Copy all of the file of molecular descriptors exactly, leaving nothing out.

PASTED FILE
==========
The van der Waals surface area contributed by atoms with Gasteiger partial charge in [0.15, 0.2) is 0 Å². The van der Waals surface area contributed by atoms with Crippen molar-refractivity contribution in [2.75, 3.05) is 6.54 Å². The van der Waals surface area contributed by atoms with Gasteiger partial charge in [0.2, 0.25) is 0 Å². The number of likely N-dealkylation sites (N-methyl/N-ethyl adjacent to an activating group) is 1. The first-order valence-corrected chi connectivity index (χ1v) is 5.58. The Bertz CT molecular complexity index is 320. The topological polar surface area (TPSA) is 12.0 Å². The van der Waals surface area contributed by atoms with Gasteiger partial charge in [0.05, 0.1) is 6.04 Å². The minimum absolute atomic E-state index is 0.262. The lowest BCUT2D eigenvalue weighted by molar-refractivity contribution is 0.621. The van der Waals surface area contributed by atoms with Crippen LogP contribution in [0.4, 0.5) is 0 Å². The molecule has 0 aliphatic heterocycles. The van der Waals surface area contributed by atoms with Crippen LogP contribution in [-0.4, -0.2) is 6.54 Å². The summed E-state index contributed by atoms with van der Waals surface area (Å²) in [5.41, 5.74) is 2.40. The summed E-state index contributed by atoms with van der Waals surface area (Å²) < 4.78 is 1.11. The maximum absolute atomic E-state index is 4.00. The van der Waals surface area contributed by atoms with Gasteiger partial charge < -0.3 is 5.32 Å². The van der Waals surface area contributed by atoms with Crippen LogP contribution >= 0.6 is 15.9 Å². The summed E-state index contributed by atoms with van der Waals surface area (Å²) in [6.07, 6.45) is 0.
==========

The van der Waals surface area contributed by atoms with Gasteiger partial charge in [0.15, 0.2) is 0 Å². The van der Waals surface area contributed by atoms with Crippen molar-refractivity contribution in [2.75, 3.05) is 6.54 Å². The van der Waals surface area contributed by atoms with Gasteiger partial charge in [0.2, 0.25) is 0 Å². The number of likely N-dealkylation sites (N-methyl/N-ethyl adjacent to an activating group) is 1. The first-order valence-corrected chi connectivity index (χ1v) is 5.58. The Bertz CT molecular complexity index is 320. The topological polar surface area (TPSA) is 12.0 Å². The van der Waals surface area contributed by atoms with Gasteiger partial charge in [0.05, 0.1) is 6.04 Å². The minimum absolute atomic E-state index is 0.262. The lowest BCUT2D eigenvalue weighted by molar-refractivity contribution is 0.621. The van der Waals surface area contributed by atoms with Crippen LogP contribution in [0.4, 0.5) is 0 Å². The molecule has 0 aliphatic heterocycles. The van der Waals surface area contributed by atoms with Crippen LogP contribution in [-0.4, -0.2) is 6.54 Å². The summed E-state index contributed by atoms with van der Waals surface area (Å²) in [5.41, 5.74) is 2.40. The summed E-state index contributed by atoms with van der Waals surface area (Å²) < 4.78 is 1.11. The maximum absolute atomic E-state index is 4.00. The van der Waals surface area contributed by atoms with Gasteiger partial charge < -0.3 is 5.32 Å². The van der Waals surface area contributed by atoms with Crippen LogP contribution >= 0.6 is 15.9 Å². The summed E-state index contributed by atoms with van der Waals surface area (Å²) in [6.07, 6.45) is 0.